AUGUSTA — In a chamber filled with lawmakers who only hours earlier were calling each other liars, Gov. Paul LePage delivered his third State of the State address Tuesday night, highlighting his biggest policy achievements to date and then calling for additional reforms.

The Republican governor, who spoke passionately during his 50-minute speech, talked most about welfare reform – a key issue for him, and one that will be a hallmark of his re-election campaign this year.

“Liberal politicians are taking us down a dangerous path – a path that is unsustainable,” he said. “They want a massive expansion of Maine’s welfare state. Expanded welfare does not break the cycle of generational poverty. It breaks the budget.”

LePage proposed limiting the use of benefits from the Temporary Assistance for Needy Families program, specifically prohibiting funds from being used for alcohol and tobacco and making sure the money is spent only in Maine.

The federal program provides benefits as cash to eligible recipients, so some of LePage’s proposals may be difficult to implement.

Another major but likely controversial proposal by the governor was the creation of “Open for Business Zones,” which would offer reduced energy rates and other tax benefits for companies that located in those zones. Employees in the zones would not be required to join labor unions – a sort of mini right-to-work initiative.


Maine Democratic Party Chairman Ben Grant said LePage couldn’t get right-to-work legislation passed when he had Republican majorities in the Legislature, but seems intent on continuing to try, even with Democrats controlling the House and Senate.

Addressing Maine’s ongoing drug problem, LePage proposed adding 14 positions to the Maine Drug Enforcement Agency, along with four special drug prosecutors and four new judges to preside in drug courts in Portland, Lewiston, Bangor and Presque Isle.

“We must hunt down dealers and get them off the streets,” LePage said. “We must protect our citizens from drug-related crimes and violence.”

Sen. Anne Haskell, D-Portland, said she appreciates the governor’s attention to Maine’s drug problem but “we’re never going to arrest our way out of our drug problem.”

Rep. Jeff McCabe, D-Skowhegan, said he would have liked to hear more about treatment for addiction. “The governor does not have a track record of supporting treatment,” he said.

In another bold proposal, LePage said he plans to launch a statewide referendum that would ask Maine voters if they would support $100 million in tax relief in exchange for $100 million in reduced government spending.


House Minority Leader Alex Willette, R-Mapleton, said he sees nothing wrong with asking voters to decide how much government they want.

Democrats, however, said there have been attempts to set tax policy by referendum in the past and all have failed. In fact, Democratic leaders said LePage offered few new ideas.

“What we heard tonight was a lot of reruns of the governor’s failed policies,” said House Speaker Mark Eves.

Senate Minority Leader Mike Thibodeau, R-Winterport, said LePage offered “bold initiatives,” and he is particularly interested in learning more about the Open for Business Zones.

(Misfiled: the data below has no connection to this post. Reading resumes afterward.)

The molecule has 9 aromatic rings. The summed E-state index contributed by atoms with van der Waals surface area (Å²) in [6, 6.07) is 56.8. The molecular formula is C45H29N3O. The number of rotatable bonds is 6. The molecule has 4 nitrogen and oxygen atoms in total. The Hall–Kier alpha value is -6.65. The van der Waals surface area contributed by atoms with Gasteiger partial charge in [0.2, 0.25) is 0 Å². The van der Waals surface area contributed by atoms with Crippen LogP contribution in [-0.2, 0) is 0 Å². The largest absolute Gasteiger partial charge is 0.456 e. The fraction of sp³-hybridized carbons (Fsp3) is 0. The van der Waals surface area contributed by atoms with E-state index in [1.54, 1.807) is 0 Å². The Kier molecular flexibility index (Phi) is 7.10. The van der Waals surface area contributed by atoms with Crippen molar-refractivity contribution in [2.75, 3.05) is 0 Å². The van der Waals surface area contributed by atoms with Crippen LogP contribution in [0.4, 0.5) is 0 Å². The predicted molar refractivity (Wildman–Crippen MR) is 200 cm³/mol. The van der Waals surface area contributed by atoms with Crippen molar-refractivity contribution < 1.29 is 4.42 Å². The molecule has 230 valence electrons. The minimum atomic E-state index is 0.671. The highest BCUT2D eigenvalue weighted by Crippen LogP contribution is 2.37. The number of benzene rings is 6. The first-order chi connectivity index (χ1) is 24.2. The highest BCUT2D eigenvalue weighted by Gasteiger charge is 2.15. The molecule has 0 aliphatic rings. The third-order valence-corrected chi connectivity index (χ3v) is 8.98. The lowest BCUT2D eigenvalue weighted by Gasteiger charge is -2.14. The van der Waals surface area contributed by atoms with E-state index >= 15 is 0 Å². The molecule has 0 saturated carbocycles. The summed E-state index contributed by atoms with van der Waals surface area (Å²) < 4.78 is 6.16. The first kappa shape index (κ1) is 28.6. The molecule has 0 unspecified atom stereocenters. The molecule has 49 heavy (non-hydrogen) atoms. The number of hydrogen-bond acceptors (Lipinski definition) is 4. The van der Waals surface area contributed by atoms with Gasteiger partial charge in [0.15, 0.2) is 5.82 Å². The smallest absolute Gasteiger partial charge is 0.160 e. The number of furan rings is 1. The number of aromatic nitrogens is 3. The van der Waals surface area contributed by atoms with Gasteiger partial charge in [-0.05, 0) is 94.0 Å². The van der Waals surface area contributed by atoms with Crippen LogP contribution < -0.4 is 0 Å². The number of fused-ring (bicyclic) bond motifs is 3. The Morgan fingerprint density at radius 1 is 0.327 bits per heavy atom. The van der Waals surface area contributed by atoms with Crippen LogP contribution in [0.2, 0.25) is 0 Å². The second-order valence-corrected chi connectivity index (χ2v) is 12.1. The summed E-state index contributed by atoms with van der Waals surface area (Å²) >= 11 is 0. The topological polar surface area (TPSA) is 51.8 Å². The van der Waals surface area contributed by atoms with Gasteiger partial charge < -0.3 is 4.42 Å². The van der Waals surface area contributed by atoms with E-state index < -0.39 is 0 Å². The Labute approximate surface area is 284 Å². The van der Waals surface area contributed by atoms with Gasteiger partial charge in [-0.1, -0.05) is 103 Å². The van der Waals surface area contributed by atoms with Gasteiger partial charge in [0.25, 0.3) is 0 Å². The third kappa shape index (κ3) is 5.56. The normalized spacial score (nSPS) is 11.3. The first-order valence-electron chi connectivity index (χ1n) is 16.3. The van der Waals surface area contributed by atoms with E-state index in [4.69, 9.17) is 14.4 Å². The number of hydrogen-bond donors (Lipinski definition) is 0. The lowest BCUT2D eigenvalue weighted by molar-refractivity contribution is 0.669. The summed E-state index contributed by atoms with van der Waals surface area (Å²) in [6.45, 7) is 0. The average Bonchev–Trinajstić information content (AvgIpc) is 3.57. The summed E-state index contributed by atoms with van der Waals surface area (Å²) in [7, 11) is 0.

For all of the governor’s plans, he will need support from Democrats to pass anything. LePage acknowledged that at the end of his speech.

“In closing, I welcome common-sense solutions from anyone who wants to put Maine on the right path,” he said. “Bring me bold solutions. Put your politics aside.”


It was an interesting finish, given the events that preceded the speech.

On Monday night, the Legislature’s Appropriations Committee took a surprise vote on a plan to restore $40 million in cuts to municipal revenue sharing. Only Democrats voted.

Republicans on the committee had left for the night, and said they had been told that no vote would happen until Tuesday. Democrats, however, said the Republicans “took a walk” to avoid a controversial vote.

Democrats and Republicans spent Tuesday afternoon pointing fingers at each other over who was to blame for Monday’s vote.

Republicans, in particular, fumed. House Minority Leader Kenneth Fredette, R-Newport, called it an “unprecedented breach of trust.”

One Republican member of the Appropriations Committee, Sen. Patrick Flood, took responsibility for his part and characterized the incident as a misunderstanding. While dozens of Republicans gathered early Tuesday afternoon to denounce the other party, Flood was absent.


Later in the day, when the Appropriations Committee met, members appeared to have mended fences.

On Tuesday night, LePage’s speech was heavy on rhetoric, especially regarding welfare. He continued to rail against the expansion of Medicaid and said “shame on you” to those who want to expand the taxpayer-funded health care program in Maine.

Fredette said he thought the most important line in the speech was about focusing on the next generation, not the next election.

Democrats, by contrast, said LePage’s remarks seemed like little more than a campaign speech designed to excite his base of support.

Eves, asked after the speech about a particular detail cited by LePage, responded by saying, “I encourage everyone to fact-check everything the governor said.”

Eric Russell can be contacted at 791-6344 or at:

Twitter: @PPHEricRussell

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